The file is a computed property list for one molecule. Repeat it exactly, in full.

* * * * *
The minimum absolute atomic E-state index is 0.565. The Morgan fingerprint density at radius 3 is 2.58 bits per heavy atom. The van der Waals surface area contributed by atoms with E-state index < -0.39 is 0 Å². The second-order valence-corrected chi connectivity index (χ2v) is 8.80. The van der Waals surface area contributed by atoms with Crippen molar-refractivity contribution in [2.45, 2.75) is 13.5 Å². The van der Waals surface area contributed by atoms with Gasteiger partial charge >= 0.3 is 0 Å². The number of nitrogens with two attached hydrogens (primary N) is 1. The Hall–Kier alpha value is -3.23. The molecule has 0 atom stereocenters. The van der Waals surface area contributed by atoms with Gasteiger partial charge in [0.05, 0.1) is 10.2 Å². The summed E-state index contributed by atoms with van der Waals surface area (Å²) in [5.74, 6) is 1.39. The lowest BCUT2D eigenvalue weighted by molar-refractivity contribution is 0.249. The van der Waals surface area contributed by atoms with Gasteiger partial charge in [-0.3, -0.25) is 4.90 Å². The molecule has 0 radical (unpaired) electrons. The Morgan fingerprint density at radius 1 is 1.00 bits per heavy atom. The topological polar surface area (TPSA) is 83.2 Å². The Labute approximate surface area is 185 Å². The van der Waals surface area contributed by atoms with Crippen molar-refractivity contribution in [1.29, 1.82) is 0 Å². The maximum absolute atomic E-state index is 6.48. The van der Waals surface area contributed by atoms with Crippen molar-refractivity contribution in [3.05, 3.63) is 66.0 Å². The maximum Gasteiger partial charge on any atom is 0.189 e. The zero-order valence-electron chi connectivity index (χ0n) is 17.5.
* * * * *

The minimum absolute atomic E-state index is 0.565. The Morgan fingerprint density at radius 3 is 2.58 bits per heavy atom. The van der Waals surface area contributed by atoms with E-state index < -0.39 is 0 Å². The second-order valence-corrected chi connectivity index (χ2v) is 8.80. The van der Waals surface area contributed by atoms with Crippen molar-refractivity contribution in [2.45, 2.75) is 13.5 Å². The van der Waals surface area contributed by atoms with Gasteiger partial charge >= 0.3 is 0 Å². The number of nitrogens with two attached hydrogens (primary N) is 1. The Hall–Kier alpha value is -3.23. The molecule has 0 atom stereocenters. The van der Waals surface area contributed by atoms with Gasteiger partial charge in [0.05, 0.1) is 10.2 Å². The summed E-state index contributed by atoms with van der Waals surface area (Å²) in [5.74, 6) is 1.39. The lowest BCUT2D eigenvalue weighted by molar-refractivity contribution is 0.249. The van der Waals surface area contributed by atoms with Gasteiger partial charge in [-0.3, -0.25) is 4.90 Å². The molecule has 0 radical (unpaired) electrons. The Morgan fingerprint density at radius 1 is 1.00 bits per heavy atom. The topological polar surface area (TPSA) is 83.2 Å². The Labute approximate surface area is 185 Å². The van der Waals surface area contributed by atoms with Crippen molar-refractivity contribution in [1.29, 1.82) is 0 Å². The maximum absolute atomic E-state index is 6.48. The van der Waals surface area contributed by atoms with Crippen molar-refractivity contribution in [3.05, 3.63) is 66.0 Å². The maximum Gasteiger partial charge on any atom is 0.189 e. The zero-order valence-electron chi connectivity index (χ0n) is 17.5.